Methods: Eight nurses were interviewed according to a semi-structured interview guide. The data was analysed using qualitative content analysis.

Results: Four main categories emerged regarding nurses' experiences with BA: provides security and continuity, fosters caring relationships, shifts focus towards patient's health and empowers the patient. The nurse's role shifted from "handling problems" to establishing caring relationships with a focus on the person's health and possibilities for recovering instead of psychiatric symptoms.

Conclusions: Previous studies on patients' perspective of BA describe positive experiences such as increased autonomy and participation in the healthcare process. This study supports those findings, albeit from the perspective of nurses. Our findings suggest that BA may reduce work-related stress experienced by nurses while caring for persons with emotional instability and self-harm. BA may also support nurses in their ability to provide more meaningful and constructive psychiatric inpatient care.

Keywords
Borderline personality disorder, Brief admission, Crisis intervention, Emotional instability, Mental health nursing, Patient admission, Person-centred care, Psychiatric nursing, Self-harm
National Category
Nursing
Identifiers
urn:nbn:se:esh:diva-7799 (URN)10.1080/17482631.2019.1667133 (DOI)31526310 (PubMedID)
Available from: 2019-09-25 Created: 2019-09-25 Last updated: 2023-08-25Bibliographically approved
Bullington, J., Söderlund, M., Bos Sparén, E., Kneck, Å., Omérov, P. & Cronqvist, A. (2019). Communication skills in nursing: A phenomenologically-based communication training approach. Nurse Education in Practice, 39, 136-141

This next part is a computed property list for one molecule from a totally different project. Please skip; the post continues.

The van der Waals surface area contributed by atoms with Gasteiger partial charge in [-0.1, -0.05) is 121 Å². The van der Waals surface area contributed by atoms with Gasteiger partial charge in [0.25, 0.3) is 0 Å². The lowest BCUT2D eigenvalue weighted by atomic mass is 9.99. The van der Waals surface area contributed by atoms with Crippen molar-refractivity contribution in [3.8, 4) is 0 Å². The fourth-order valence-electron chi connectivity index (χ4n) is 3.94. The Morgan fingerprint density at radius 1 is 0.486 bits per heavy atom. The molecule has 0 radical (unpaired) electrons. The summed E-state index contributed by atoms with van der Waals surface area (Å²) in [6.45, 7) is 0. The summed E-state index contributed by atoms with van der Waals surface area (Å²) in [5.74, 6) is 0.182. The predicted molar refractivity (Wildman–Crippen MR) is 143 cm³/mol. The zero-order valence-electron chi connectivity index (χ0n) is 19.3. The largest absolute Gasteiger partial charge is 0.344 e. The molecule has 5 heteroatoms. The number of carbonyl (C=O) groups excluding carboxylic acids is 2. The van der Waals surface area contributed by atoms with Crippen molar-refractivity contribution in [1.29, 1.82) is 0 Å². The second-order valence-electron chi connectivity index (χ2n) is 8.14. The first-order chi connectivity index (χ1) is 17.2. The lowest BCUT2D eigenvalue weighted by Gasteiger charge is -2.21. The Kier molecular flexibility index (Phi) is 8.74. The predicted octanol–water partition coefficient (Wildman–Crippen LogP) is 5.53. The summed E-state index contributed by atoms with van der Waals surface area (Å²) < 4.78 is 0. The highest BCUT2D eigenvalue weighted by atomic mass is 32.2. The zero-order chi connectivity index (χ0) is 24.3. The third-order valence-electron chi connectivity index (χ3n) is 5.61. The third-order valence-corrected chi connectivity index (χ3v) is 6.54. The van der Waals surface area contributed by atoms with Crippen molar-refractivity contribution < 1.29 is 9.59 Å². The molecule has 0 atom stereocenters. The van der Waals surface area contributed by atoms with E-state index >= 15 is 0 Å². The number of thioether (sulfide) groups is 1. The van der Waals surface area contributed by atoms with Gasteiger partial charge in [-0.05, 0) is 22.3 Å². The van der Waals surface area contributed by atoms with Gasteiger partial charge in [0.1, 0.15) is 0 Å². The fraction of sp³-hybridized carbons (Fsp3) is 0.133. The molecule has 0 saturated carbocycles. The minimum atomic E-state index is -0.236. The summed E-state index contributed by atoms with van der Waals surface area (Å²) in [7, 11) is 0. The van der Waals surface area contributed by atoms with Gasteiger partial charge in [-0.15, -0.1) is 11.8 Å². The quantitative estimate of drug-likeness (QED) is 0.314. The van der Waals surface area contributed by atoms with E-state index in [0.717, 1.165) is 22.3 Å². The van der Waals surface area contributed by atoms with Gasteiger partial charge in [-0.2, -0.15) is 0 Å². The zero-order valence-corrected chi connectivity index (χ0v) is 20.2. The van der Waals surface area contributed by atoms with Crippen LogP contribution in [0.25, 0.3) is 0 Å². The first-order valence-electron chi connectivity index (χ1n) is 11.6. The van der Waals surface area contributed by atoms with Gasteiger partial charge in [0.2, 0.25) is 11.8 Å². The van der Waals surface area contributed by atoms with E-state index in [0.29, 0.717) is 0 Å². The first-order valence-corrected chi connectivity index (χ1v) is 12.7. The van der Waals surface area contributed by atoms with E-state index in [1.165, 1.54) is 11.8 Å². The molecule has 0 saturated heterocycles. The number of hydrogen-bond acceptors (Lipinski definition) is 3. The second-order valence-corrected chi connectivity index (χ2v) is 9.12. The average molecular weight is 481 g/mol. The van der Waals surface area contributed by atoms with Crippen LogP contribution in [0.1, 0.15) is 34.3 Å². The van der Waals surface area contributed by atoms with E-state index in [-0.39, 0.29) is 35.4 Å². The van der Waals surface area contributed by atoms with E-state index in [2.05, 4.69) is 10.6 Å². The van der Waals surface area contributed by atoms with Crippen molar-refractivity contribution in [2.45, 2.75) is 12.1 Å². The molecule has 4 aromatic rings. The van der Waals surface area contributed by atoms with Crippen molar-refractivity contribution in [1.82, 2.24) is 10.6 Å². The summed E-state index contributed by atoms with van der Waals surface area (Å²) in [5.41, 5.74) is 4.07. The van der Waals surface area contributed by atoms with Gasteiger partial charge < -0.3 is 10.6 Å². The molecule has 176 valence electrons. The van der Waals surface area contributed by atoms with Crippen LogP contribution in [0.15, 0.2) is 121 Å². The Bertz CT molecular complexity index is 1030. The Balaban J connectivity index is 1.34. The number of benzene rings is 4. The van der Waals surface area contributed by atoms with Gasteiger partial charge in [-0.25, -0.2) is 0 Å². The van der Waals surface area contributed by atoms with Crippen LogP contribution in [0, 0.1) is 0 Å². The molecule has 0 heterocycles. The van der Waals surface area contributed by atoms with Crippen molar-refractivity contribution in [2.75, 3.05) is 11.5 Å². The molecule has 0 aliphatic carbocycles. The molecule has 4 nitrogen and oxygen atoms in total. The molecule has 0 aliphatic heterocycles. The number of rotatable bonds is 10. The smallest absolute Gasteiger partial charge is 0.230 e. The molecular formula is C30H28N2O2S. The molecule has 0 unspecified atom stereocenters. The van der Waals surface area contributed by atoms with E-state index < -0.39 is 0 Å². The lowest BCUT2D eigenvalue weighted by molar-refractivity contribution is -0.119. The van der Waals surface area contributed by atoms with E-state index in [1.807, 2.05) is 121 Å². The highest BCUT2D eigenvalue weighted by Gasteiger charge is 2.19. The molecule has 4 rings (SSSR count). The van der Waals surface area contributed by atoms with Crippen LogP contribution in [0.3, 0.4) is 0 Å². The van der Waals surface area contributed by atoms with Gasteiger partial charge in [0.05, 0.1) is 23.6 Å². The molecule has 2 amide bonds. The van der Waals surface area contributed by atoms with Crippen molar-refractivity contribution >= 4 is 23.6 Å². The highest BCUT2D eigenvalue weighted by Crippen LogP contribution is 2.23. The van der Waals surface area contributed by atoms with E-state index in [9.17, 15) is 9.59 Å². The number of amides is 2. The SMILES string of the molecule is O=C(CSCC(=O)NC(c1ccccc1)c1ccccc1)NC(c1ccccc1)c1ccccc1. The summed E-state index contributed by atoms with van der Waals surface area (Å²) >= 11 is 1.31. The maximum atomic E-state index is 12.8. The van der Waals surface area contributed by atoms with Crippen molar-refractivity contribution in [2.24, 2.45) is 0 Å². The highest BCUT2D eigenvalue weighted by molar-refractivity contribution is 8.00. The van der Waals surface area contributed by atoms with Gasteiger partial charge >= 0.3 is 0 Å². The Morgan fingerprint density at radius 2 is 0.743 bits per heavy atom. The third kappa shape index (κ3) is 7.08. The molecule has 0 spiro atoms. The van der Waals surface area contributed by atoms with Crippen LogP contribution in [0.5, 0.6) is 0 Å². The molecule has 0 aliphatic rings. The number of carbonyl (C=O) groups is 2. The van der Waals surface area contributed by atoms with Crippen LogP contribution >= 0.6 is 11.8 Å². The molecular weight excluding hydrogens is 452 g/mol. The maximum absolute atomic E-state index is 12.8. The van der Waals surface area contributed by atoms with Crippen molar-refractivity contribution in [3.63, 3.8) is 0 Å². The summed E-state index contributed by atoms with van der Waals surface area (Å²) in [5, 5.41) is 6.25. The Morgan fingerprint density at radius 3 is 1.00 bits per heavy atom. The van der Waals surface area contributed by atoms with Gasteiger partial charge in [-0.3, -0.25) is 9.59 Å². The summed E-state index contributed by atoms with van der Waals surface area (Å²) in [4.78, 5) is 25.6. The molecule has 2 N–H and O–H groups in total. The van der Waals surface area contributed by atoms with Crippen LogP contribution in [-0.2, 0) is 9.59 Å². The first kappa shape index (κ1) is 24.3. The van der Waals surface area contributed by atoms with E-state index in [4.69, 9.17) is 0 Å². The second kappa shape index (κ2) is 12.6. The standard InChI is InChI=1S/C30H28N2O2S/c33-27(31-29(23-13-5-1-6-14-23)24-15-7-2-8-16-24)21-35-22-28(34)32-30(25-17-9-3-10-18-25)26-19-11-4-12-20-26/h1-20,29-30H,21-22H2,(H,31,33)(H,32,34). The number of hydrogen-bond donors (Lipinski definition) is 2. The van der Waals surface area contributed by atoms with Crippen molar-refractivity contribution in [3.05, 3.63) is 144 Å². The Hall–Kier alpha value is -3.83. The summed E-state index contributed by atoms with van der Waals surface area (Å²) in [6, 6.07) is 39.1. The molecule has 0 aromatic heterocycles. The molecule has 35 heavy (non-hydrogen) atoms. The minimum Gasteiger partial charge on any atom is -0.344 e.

Open this publication in new window or tab >>Communication skills in nursing: A phenomenologically-based communication training approach
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2019 (English)In: Nurse Education in Practice, ISSN 1471-5953, E-ISSN 1873-5223, Vol. 39, p. 136-141Article in journal (Refereed) Published
Abstract [en]

The aim of this article is to present a communication skills training curriculum for nursing students, based upon phenomenology. Research shows that nurses have difficulty prioritizing dialogue with patients, due to lack of time, organizational and cultural factors. Like other health care professionals, nurses may also have difficulties communicating with patients due to personal fears and shortcomings. The communication training curriculum based upon phenomenology aims at systematically training students to stay focused upon patients' and relatives' narratives, allowing them to reflect upon and better understand their current situation. This approach to communication is applicable in any clinical situation where it important to provide space for the patients' experiences. The philosophical principles guiding the training are presented here as well as the practical steps in the program. Finally, the approach is compared to other common communication methods used in nursing (motivational interviewing, caring conversations, empathy training). The authors hope that the article will highlight the nurses’ role as dialogue partner as well as emphasize the importance of communication skills training in nursing education. This approach can be refined, tested and modified in future research and may serve as an inspirational model for creating a generic communicative competence for nurses.